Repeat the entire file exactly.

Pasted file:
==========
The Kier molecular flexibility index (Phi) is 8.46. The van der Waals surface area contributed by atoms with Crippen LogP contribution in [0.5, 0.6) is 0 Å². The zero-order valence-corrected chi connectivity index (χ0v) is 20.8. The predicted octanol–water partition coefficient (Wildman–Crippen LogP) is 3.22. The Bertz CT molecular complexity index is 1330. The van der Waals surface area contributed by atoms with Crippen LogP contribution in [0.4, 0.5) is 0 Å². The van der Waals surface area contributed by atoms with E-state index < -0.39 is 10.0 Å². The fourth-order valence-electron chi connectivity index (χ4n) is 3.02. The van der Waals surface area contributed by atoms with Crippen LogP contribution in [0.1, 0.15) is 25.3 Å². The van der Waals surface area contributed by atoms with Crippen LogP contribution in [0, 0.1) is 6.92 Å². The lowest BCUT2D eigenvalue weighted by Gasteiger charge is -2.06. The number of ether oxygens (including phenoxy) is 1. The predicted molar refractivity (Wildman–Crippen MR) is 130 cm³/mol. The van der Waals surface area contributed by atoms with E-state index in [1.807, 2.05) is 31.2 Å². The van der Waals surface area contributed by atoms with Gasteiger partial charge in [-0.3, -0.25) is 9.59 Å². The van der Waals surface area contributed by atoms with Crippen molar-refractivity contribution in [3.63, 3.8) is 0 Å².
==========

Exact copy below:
The Kier molecular flexibility index (Phi) is 8.46. The van der Waals surface area contributed by atoms with Crippen LogP contribution in [0.5, 0.6) is 0 Å². The zero-order valence-corrected chi connectivity index (χ0v) is 20.8. The predicted octanol–water partition coefficient (Wildman–Crippen LogP) is 3.22. The Bertz CT molecular complexity index is 1330. The van der Waals surface area contributed by atoms with Crippen LogP contribution in [0.4, 0.5) is 0 Å². The van der Waals surface area contributed by atoms with E-state index < -0.39 is 10.0 Å². The fourth-order valence-electron chi connectivity index (χ4n) is 3.02. The van der Waals surface area contributed by atoms with Crippen LogP contribution in [0.1, 0.15) is 25.3 Å². The van der Waals surface area contributed by atoms with Crippen LogP contribution in [0, 0.1) is 6.92 Å². The lowest BCUT2D eigenvalue weighted by Gasteiger charge is -2.06. The number of ether oxygens (including phenoxy) is 1. The predicted molar refractivity (Wildman–Crippen MR) is 130 cm³/mol. The van der Waals surface area contributed by atoms with E-state index in [1.807, 2.05) is 31.2 Å². The van der Waals surface area contributed by atoms with Gasteiger partial charge in [-0.3, -0.25) is 9.59 Å². The van der Waals surface area contributed by atoms with Crippen molar-refractivity contribution in [3.63, 3.8) is 0 Å².